On Tuesday 12th March we met Reading Room Librarian Sarah Currant outside a nicely bustling new BFI Reuben Library. The library relocated here 6 months ago from its former home at BFI HQ on Stephen Street, just of Tottenham Court Road, and on the whole it seems to have been a positive move. Looking totally different to the old building, the Reuben library also has a new clientele on the Southbank. In an effort to improve public engagement, memberships (and fees) were dropped, and opening hours extended. Although most of the established regulars were happy to come south of the river and have been enjoying the new library, there has inevitably been some resistance to change, particularly to losing the members’ club feel of Stephen Street. And of course there have been pluses and minuses for the library team. As a reference library, the BFI never had a circulation module on their LMS, so the new system has allowed for an increase in usage data. On the other hand, as there are no longer any membership forms (apart from a brief registry card for people using the research desks), staff have lost touch with the users somewhat – and unless they strike up a conversation with them, would not know, for example, which university they were from. Not to mention the loss of fees from the 4,000 or so members in the old library…
Created in 1935 as the National Film Library, the library has been serving film students and enthusiasts for almost 80 years now. It makes up just one part of the BFI’s collections, which also encompasses archives and special collections, (film, images, posters, and ephemera such as publicity material, original scripts, letters and other artefacts). The BFI Master Film Store in Gaydon, Warwickshire, a former arms depot, now RIBA award-winning edifice dubbed the film fridge, is the -5°C home for the BFI’s film stock. One of the major challenges of relocating the library to a more modern, but also more compact space was deciding what to bring. 80% of stock was kept on site at Stephen Street, but with reduced storage space in the new site, a significant portion of book stock had to be moved out to the BFI’s paper store in Berkhamsted – the figure now stands at about 55% on site, either in the reading room or in basement stacks. Readers now have to put in advanced requests for anything that is kept in off-site storage, and there is a 5 working day turnaround for collections. For more information on the library’s move from Stephen Street to the Southbank, see the following links:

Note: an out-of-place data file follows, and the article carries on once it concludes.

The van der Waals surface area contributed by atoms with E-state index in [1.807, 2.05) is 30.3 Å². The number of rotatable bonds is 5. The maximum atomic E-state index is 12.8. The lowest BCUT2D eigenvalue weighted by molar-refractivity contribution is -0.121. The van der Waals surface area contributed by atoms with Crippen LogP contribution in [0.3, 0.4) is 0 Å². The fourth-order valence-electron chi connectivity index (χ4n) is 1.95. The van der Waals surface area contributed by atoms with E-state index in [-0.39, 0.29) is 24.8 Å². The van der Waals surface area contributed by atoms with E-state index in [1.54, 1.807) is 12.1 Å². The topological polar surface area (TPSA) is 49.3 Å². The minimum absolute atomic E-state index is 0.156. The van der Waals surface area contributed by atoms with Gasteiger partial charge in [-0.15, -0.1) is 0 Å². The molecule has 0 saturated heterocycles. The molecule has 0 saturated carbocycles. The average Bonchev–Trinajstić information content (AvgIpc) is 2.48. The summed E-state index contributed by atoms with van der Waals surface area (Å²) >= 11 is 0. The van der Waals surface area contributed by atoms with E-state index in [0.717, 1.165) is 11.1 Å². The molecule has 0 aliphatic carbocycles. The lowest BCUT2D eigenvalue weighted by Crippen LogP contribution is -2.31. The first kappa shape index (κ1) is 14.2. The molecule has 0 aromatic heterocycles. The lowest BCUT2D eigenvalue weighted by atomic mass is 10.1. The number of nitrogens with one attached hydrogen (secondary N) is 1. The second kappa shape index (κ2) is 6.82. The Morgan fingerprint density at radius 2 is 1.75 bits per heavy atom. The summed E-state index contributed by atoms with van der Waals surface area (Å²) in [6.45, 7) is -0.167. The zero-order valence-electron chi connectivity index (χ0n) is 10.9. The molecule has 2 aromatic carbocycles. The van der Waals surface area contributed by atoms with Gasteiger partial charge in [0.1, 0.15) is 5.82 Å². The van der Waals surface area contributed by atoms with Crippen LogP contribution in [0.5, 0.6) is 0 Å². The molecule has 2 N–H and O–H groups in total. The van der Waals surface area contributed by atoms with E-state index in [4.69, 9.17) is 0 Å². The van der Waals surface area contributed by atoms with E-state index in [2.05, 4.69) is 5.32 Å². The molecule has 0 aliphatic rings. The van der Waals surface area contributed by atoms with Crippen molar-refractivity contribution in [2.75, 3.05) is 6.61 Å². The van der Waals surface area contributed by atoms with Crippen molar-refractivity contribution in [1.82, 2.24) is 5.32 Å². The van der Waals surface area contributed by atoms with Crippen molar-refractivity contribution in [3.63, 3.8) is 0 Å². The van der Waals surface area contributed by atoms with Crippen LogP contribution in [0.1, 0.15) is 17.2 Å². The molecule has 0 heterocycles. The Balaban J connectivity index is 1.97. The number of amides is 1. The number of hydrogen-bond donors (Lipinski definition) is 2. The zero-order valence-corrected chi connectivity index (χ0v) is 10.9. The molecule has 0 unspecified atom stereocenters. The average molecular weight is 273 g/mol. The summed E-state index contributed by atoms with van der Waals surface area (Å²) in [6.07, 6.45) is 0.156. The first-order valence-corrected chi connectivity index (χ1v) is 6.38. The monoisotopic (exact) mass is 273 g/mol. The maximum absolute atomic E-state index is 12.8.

- At the heart of things: the BFI Reuben Library
- Transforming the BFI library
- Green, Rob, (2012) ‘The BFI Library: from here to modernity’, in CILIP Update September 2012, pp. 43-5.
Sarah also gave us a brief look at their very techie and impressive (for cataloguing enthusiasts) database. The new Adlib database replaces a total of 26 isolated systems, ranging from Access databases to the library management system. Come April when the system goes live, the public will be able to search across holdings from the library, archives, and special collections for the first time. The most interesting feature of this Collections Information Database (CID) is its metadata structure: FRBR. Not knowing a great deal about FRBR but knowing that it is fairly complex, I won’t attempt too much detail, other than to say that it stands for Functional Requirements for Bibliographic Records, is the conceptual basis of RDA, and describes hierarchical relationships in terms of work, expression, manifestation, and item (or WEMI). Don’t quote me on that. Something that you can quote on taxonomies and cataloguing at the BFI is this blog post on the complexities of cataloguing film materials using genre terms: Genres: where to draw the line?
I have been a die-hard BFI-goer for many years now, and can vouch for all their public events, from film screenings to Q&As and lectures. At last year’s Ernest Lindgren Memorial Lecture I heard Steve Crossan (Head of Google’s Cultural Institute) talking about the concerns of archiving and preservation in the digital age, at a time when sixty hours of content are uploaded to YouTube every minute. And did you know that this was the first video ever to be uploaded to YouTube? But I digress… The Reuben Library is now getting in on the act with a calendar of public events held after hours. See the website for upcoming library events including a Freudian psychoanalytic reading of Pasolini’s Theorem. After several institution-wide restructures in recent years, the library is currently running on a slim staff of 12, a fact which I find personally quite dispiriting. Perhaps I should take heart at the thought that at one time, the National Film Library was run by a staff of two: Ernest Lindgren as information officer, and Harold Brown as preservation officer. So things could be worse.
For more information on the formation of the BFI and its collections, see the entry on Ernest Lindgren in the Oxford Dictionary of National Biography.